A friend of mine shared this link. I commented on one thing that caught my attention right away. Later, I thought of another. Later still, I was annoyed by another. Finally, I decided that I needed to "rebut" the article point by point. Well, not really--I agree with about half of what he says. The other half is baloney, though. Or at least, it's propaganda rather than fact, even when he has a point.
1) Wearing denim. Denim is a soft, yet durable fabric. It's considered bad news for hiking because it absorbs water and doesn't dry quickly. You can get some serious chafing if you hike in wet jeans. It can even freeze solid.
However, most people don't go hiking in conditions where any of that (other than maybe getting wet) is very likely. I'd prefer not to hike in denim. But I hiked for years in blue jeans as a teenager, and the notion that you can't do it without dying is patently absurd. In summer hikes, or desert hikes--where I do a lot of my winter, spring and fall hiking when I can, there's no problem at all in hiking in denim. For day hikes, where you know that you're unlikely to get caught in an unexpected rainstorm, there's no problem at all hiking in denim. Denim's dangers are highly over-rated.
I still wouldn't take them on a backpacking trip, though. Especially not one in the Rockies or the Cascades, where getting rained on at least a little bit, is almost a certainty.
2) Why are specialty outdoor stores more trustworthy? They're certainly more expensive. There's a few things that I really wouldn't want to buy at Wal-Mart (my boots, for example) but otherwise, I've found that plenty of what they sell is perfectly fine. In fact, plenty of what they sell is the exact same stuff that you can get at department stores. Sure, it's not necessarily the same as what you can get at REI, but let's face it--a lot of that stuff is over-priced. You're paying more for the brand name than anything else. Does it surprise you that this is an article written for Backpacker magazine, a publication who's major revenue source is advertising from specialty gear manufacturers and retailers? Keep that in mind as you read this point.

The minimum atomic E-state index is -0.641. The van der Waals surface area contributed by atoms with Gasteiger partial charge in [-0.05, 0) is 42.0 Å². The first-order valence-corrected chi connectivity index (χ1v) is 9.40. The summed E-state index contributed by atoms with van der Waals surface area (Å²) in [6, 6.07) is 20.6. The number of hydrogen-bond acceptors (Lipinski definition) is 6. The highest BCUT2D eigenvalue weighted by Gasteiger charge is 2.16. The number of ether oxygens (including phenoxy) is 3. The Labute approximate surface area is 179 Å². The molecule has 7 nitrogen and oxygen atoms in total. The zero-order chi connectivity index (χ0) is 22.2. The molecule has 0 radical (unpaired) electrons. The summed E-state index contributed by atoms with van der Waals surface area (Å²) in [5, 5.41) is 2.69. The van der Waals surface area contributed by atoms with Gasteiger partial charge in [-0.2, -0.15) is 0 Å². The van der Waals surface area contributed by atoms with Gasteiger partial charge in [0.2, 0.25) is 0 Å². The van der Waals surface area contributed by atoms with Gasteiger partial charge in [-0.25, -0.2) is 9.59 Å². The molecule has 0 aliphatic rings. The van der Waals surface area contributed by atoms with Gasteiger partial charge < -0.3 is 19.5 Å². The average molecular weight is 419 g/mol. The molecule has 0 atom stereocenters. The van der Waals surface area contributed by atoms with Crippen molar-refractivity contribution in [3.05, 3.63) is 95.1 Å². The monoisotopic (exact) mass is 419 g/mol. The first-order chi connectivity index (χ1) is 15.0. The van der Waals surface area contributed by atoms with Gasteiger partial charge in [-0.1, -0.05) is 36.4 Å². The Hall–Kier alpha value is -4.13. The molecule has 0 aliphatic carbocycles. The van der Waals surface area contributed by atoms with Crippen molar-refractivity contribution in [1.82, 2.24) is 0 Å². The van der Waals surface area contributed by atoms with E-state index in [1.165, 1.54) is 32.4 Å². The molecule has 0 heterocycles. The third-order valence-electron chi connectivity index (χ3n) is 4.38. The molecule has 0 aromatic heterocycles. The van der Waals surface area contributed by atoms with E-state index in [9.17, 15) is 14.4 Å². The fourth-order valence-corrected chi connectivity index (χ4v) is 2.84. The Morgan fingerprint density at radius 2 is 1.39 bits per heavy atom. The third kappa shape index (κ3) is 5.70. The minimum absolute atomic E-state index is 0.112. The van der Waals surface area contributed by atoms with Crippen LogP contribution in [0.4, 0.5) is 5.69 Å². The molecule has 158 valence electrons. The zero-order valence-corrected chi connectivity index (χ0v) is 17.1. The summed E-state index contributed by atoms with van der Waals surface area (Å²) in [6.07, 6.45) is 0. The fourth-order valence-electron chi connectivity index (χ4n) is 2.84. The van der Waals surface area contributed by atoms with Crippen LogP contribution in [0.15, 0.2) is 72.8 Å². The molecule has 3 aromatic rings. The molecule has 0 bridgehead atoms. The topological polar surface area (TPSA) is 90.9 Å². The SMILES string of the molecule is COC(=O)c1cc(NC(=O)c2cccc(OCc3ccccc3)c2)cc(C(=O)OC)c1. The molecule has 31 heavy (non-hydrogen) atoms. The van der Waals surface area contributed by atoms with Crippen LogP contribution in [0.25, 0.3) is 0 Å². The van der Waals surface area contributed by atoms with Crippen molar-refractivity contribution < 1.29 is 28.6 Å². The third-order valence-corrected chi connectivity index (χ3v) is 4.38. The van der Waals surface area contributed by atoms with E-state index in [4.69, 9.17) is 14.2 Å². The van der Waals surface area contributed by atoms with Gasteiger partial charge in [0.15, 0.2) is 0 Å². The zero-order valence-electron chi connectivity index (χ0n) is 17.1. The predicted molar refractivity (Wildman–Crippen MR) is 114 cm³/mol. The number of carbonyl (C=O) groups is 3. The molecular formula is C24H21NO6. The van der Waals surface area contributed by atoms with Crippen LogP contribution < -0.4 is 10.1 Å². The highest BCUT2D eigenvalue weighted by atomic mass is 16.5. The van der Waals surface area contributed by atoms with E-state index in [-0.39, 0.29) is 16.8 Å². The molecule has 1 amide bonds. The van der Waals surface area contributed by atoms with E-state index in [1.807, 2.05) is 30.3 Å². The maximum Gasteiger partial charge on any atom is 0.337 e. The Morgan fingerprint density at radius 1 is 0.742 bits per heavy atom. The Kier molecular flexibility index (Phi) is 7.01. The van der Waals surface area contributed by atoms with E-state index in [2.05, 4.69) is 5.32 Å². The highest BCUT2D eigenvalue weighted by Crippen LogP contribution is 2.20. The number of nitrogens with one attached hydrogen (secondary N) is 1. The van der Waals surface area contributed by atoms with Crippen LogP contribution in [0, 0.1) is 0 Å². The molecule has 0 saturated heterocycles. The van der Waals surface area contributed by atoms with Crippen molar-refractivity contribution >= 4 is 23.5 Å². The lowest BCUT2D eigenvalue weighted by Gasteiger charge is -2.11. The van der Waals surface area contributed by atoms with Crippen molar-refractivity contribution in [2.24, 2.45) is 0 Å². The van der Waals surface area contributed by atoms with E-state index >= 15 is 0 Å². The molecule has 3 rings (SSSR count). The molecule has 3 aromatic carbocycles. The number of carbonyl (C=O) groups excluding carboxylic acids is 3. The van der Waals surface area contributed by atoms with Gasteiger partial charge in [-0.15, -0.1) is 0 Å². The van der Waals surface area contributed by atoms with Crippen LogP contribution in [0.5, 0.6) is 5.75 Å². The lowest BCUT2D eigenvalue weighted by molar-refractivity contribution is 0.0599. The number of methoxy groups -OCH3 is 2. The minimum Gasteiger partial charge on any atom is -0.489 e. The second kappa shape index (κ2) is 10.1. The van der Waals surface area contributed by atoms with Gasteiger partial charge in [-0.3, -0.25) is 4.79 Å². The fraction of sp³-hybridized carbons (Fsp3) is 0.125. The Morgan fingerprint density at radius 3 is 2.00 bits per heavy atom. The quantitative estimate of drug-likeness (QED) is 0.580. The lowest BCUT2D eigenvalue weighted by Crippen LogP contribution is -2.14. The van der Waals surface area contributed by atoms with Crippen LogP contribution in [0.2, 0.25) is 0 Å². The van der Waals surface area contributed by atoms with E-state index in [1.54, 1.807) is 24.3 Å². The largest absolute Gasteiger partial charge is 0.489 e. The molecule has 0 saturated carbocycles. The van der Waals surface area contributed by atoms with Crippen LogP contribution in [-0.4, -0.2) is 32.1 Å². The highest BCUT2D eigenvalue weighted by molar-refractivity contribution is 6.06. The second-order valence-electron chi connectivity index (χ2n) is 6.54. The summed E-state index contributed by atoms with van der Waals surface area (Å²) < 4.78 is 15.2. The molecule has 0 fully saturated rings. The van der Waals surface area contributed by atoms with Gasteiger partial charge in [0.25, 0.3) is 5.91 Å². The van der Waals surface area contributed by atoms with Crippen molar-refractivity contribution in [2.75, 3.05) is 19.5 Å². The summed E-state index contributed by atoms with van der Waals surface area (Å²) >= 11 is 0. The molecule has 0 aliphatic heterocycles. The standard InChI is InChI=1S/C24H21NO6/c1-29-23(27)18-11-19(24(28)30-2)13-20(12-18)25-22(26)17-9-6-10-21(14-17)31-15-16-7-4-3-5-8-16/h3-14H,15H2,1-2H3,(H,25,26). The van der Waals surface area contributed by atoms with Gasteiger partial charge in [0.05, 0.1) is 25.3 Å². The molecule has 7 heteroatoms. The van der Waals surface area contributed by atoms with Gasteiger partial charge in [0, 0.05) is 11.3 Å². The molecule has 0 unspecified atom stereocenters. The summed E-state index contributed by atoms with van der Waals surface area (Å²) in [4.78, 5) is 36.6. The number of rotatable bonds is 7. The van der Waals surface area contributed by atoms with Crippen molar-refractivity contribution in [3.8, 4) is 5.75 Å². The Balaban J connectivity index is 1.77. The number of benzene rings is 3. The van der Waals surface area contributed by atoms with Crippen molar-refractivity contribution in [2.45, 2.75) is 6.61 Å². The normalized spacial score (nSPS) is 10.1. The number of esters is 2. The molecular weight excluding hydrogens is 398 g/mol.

3) Another often overpriced element of hiking. I've done lots of hikes in Nat Parks with the Nat Park official map, for instance. The Trails Illustrated or the USGS topos are plenty nice, but you need to know your area and what you're doing. If you're going deep in the backcountry, by all means, have them. If you're sticking to well-established paths, they're expensive overkill.
4) I agree with this one, only based on the notion that even back in the 80s, before this was trendy, I was taking stuff out of my pack that I wasn't using and couldn't really see myself as very likely to use. A bandage for wrapping up a twisted ankle or binding a major cut is good. Some smaller bandages. Some pepto in case you eat something that doesn't agree with you. Some ibuprofen and acetaminophen for the inevitable headaches when you don't sleep well enough or don't get enough to drink. Or just for muscle soreness. That's mostly all you'll ever need.
5) I agree with this one. Don't mess around with lightning.
6) I sorta agree with this one: before you start thrifting your back of stuff, you need to have enough experience to know what you can comfortably live without and what not. But everyone should give some serious thought to weight reduction. It just makes hiking so much more enjoyable. Ultralight itself is almost the fetishization of lightweight hiking, but a lot of its principles should be researched and used by even a first-time hiker.
7) If you get boots with a relatively soft (i.e., common) nylon and leather combination upper, and that fit you properly, and you have the proper hiking socks (a liner and merino wool is best) then you can absolutely do this. This bit of wisdom is based on the old days with stiff, full-grain leather uppers for high-top combat boots style hiking boots were common. Yeah, bad idea to go on a long trip with those straight out of the box. But most boots will do you just fine, as long as you--again--make sure that they fit properly.
8) Newbie mistake, or just common sense? I can see the same problem being applied to other endeavors. Newbies probably are poorer at estimating how far they can walk in an hour, though--I'm sure.
9) I agree with this one. Check the forecast before you go; if you see something really ominous, rethink your plan. Otherwise, make sure at least that you're prepared for it. Deep backcountry forecasts, especially if you're checking before a several days-long trip, are always going to be iffy at best anyway.
10) Leave No Trace is nice. It's important. Everyone should learn and use its principles. It's also gotten a bit out of hand. There's no way in the world I'm packing out toilet paper. This isn't a newbie mistake, it's a change in paradigm as Left Coast hippies have taken over the hobby. Calling this a newbie mistake was a political statement, not actually a useful warning.